Never put more than two waves in a picture; it’s fussy. — Winslow Homer
Never put more than two waves in a picture; it’s fussy.
RED ASS AND CHICKENHEAD after Marc Chagall by Bob Kessel
“Work isn’t to make money; you work to justify life.”
- MARC CHAGALL
Bob Kessel has created a new art series based on the works of Marc Chagall. The pictures are available as limited edition fine art prints. Contact Bob Kessel for prices and availability.
Marc Chagall was a Jewish Russian artist, born in Belarusand naturalized French in 1937, associated with several key art movements and was one of the most successful artists of the twentieth century. He forged a unique career in virtually every artistic medium, including paintings, book illustrations, stained glass, stage sets, ceramics, tapestries and fine art prints. Chagall’s haunting, exuberant, and poetic images have enjoyed universal appeal, and art critic Robert Hughes called him “the quintessential Jewish artist of the twentieth century.”
As a pioneer of modernism and one of the greatest figurative artists of the twentieth century, Marc Chagall achieved fame and fortune, and over the course of a long career created some of the best-known and most-loved paintings of our time. According to art historian Michael J. Lewis, Chagall was considered to be “the last survivor of the first generation of European modernists.” For decades he “had also been respected as the world’s preeminent Jewish artist.” He also accepted many non-Jewish commissions, including a stained glass for the cathedrals of Reims and Metz, a Dag Hammarskjold memorial at the United Nations, and the great ceiling mural in the Paris Opéra.
His most vital work was made on the eve of World War I, when he traveled between St. Petersburg, Paris, and Berlin. During this period he created his own mixture and style of modern art based on his visions of Eastern European Jewish folk culture. He spent his wartime years in Russia, and the October Revolution of 1917 brought Chagall both opportunity and peril. He was by now one of the Soviet Union’s most distinguished artists and a member of the modernist avante-garde. He founded the Vitebsk Arts College, which was considered the most distinguished school of art in the Soviet Union. However, “Chagall was considered a non-person by the Soviets because he was Jewish and a painter whose work did not celebrate the heroics of the Soviet people.” As a result, he soon moved to Paris with his wife, never to return.
8th Man Print By Bob Kessel
Shown above; 8th Man smoking an atomic cigarette by Bob Kessel. 8th Man, also known as 8 Man (Eitoman), was an animated cartoon that appeared in the 1960s. In the middle of every episode, 8th Man would run out of energy and need to stop and smoke an atomic cigarette (which he kept in his belt buckle secret compartment) to restore his energy. Back in the sixties this was acceptable in a cartoon for kids. Today it would be considered politically incorrect. This picture is available as a limited edition fine art print by Bob Kessel. Contact the artist for pricing and availability. More pictures of 8th Man and Astroboy and other Japanese characters can be seen in the art series “KAIJU” (Japanese monsters) and “FUTURISM” by Bob Kessel.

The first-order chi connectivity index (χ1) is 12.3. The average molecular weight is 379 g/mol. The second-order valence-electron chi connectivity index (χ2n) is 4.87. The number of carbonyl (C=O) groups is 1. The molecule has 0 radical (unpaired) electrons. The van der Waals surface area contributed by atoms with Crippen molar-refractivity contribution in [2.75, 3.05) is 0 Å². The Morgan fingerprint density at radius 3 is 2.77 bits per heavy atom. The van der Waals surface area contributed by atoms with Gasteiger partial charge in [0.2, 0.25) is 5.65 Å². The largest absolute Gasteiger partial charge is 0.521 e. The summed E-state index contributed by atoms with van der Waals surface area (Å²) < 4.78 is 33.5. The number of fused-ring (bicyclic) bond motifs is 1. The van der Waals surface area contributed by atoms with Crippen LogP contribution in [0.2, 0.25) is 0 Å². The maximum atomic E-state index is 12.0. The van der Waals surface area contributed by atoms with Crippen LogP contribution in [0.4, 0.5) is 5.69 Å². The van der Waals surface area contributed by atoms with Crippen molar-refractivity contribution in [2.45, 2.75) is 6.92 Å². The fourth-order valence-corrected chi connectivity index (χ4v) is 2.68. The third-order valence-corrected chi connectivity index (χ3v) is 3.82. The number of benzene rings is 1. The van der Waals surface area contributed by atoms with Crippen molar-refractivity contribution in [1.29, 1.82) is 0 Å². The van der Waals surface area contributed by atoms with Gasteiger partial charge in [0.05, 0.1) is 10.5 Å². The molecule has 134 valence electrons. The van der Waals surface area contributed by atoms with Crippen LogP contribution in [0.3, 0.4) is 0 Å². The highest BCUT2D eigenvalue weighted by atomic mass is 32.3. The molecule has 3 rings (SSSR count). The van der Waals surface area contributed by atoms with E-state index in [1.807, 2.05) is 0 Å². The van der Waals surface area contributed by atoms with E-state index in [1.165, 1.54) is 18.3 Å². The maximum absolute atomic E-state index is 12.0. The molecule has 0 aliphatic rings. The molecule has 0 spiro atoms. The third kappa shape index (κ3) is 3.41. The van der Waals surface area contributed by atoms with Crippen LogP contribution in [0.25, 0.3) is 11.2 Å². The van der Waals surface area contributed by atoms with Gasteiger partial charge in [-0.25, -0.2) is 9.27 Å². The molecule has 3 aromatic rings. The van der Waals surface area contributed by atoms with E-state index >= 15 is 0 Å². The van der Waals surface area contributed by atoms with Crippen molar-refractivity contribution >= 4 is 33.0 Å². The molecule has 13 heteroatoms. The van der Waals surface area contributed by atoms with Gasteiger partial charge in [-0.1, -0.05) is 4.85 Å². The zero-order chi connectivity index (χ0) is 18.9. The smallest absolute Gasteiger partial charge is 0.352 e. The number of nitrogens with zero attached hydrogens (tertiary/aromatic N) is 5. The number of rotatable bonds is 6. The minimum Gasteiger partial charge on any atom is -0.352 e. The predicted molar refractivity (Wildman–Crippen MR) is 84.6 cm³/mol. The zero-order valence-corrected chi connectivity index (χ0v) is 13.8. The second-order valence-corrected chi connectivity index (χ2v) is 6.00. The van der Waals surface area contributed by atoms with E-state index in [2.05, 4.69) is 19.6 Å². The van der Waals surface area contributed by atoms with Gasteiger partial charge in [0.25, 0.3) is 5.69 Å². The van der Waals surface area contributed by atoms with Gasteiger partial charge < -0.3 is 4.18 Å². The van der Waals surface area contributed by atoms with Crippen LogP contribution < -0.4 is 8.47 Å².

8th Man was a Japanese “manga” or comic strip which first appeared on a weekly basis in May of 1963. Written by Kazumasa Hirai and drawn by 28 year old artist, Jiro Kuwata, 8-Man told the story of Detective Hachiro Azuma, who was killed by the notorious gangster Mukade and resurrected by Dr. Tani in the form of a human-looking robot.
The series proved to be so popular that TCJ Animation produced 56 animated episodes of 8-Man’s nuclear-age escapades. On November 7, 1963 – 8-man made his television debut in Japan! Within two years (or less) a freshly dubbed 8th Man was showing in American living rooms.
8th Man is hands-down my most favorite animated series (but you’ve probably guessed that already!) Truly ahead of its time, 8th Man pioneered many of the elements that have distinguished Japanese Anime for years until the present. So did Astroboy, but this is not his page, ok? Despite the “limited-action” and low cel count, even in the earliest works of 60′s Anime, we see that the inventive Japanese went beyond the one-dimensional mind-set of the American television industry animation houses and their shallow “talking animal” toons. And in the most ingenious manner applied cinematic technique to their TV animated works. Through the use of simple yet clever camera methods – cut, pan, focus & zoom were used to create tension, excitment, or suspense. Characters were manipulated inside the frame as never before with highly exaggerated and 3-D in-your-face action!
But more than this, the Japanese totally revolutionized that industry with stories and scripting that went beyond children’s ideas and introduced passion, pathos, and personality into the world arena of TV animation, filling the void left by the cat-&-mouse slapstick humor prevelant in American TV animation at that time.